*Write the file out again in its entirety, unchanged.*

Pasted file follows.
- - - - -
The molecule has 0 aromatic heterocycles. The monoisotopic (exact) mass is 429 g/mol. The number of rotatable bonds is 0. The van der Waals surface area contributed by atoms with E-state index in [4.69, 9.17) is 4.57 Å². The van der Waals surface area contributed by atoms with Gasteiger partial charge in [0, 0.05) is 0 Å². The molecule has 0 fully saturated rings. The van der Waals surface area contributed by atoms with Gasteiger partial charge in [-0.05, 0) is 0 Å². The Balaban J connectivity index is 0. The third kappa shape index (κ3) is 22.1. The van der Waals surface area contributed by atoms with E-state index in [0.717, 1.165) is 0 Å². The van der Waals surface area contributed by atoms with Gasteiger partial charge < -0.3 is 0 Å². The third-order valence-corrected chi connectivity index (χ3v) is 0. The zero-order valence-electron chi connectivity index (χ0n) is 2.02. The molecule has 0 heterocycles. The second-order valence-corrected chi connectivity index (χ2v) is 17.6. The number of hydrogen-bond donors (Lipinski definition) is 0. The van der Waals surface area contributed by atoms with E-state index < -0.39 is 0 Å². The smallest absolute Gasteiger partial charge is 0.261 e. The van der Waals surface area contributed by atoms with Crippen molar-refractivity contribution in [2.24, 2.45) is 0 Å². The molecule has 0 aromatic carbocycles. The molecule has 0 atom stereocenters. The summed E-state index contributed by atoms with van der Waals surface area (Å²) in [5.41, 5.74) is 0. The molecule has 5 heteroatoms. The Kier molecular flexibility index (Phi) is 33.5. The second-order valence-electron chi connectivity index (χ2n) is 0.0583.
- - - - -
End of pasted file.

The molecule has 0 aromatic heterocycles. The monoisotopic (exact) mass is 429 g/mol. The number of rotatable bonds is 0. The van der Waals surface area contributed by atoms with E-state index in [4.69, 9.17) is 4.57 Å². The van der Waals surface area contributed by atoms with Gasteiger partial charge in [0, 0.05) is 0 Å². The molecule has 0 fully saturated rings. The van der Waals surface area contributed by atoms with Gasteiger partial charge in [-0.05, 0) is 0 Å². The Balaban J connectivity index is 0. The third kappa shape index (κ3) is 22.1. The van der Waals surface area contributed by atoms with E-state index in [0.717, 1.165) is 0 Å². The van der Waals surface area contributed by atoms with Gasteiger partial charge < -0.3 is 0 Å². The third-order valence-corrected chi connectivity index (χ3v) is 0. The zero-order valence-electron chi connectivity index (χ0n) is 2.02. The molecule has 0 heterocycles. The second-order valence-corrected chi connectivity index (χ2v) is 17.6. The number of hydrogen-bond donors (Lipinski definition) is 0. The van der Waals surface area contributed by atoms with E-state index < -0.39 is 0 Å². The smallest absolute Gasteiger partial charge is 0.261 e. The van der Waals surface area contributed by atoms with Crippen molar-refractivity contribution in [2.24, 2.45) is 0 Å². The molecule has 0 aromatic carbocycles. The molecule has 0 atom stereocenters. The summed E-state index contributed by atoms with van der Waals surface area (Å²) in [5.41, 5.74) is 0. The molecule has 5 heteroatoms. The Kier molecular flexibility index (Phi) is 33.5. The second-order valence-electron chi connectivity index (χ2n) is 0.0583.